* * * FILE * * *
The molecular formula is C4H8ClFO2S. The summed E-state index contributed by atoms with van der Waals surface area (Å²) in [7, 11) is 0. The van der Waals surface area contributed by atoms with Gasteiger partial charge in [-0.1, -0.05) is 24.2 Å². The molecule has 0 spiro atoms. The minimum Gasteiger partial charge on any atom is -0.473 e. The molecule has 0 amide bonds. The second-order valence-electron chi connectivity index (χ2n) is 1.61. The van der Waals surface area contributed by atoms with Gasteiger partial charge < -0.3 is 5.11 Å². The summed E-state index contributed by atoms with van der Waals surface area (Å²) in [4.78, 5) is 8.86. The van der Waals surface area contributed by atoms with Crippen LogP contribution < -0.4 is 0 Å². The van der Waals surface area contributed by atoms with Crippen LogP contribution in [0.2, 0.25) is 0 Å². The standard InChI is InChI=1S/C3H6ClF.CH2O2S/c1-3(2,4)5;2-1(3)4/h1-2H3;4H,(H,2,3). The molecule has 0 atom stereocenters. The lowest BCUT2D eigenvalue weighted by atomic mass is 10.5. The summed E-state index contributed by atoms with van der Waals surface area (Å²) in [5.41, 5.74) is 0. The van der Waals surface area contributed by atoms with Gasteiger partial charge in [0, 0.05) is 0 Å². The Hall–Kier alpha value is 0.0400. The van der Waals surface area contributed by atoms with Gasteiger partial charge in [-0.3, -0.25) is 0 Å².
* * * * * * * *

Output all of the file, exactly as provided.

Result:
The molecular formula is C4H8ClFO2S. The summed E-state index contributed by atoms with van der Waals surface area (Å²) in [7, 11) is 0. The van der Waals surface area contributed by atoms with Gasteiger partial charge in [-0.1, -0.05) is 24.2 Å². The molecule has 0 spiro atoms. The minimum Gasteiger partial charge on any atom is -0.473 e. The molecule has 0 amide bonds. The second-order valence-electron chi connectivity index (χ2n) is 1.61. The van der Waals surface area contributed by atoms with Gasteiger partial charge < -0.3 is 5.11 Å². The summed E-state index contributed by atoms with van der Waals surface area (Å²) in [4.78, 5) is 8.86. The van der Waals surface area contributed by atoms with Crippen LogP contribution < -0.4 is 0 Å². The van der Waals surface area contributed by atoms with Crippen LogP contribution in [0.2, 0.25) is 0 Å². The standard InChI is InChI=1S/C3H6ClF.CH2O2S/c1-3(2,4)5;2-1(3)4/h1-2H3;4H,(H,2,3). The molecule has 0 atom stereocenters. The lowest BCUT2D eigenvalue weighted by atomic mass is 10.5. The summed E-state index contributed by atoms with van der Waals surface area (Å²) in [5.41, 5.74) is 0. The van der Waals surface area contributed by atoms with Gasteiger partial charge in [0, 0.05) is 0 Å². The Hall–Kier alpha value is 0.0400. The van der Waals surface area contributed by atoms with Gasteiger partial charge in [-0.3, -0.25) is 0 Å².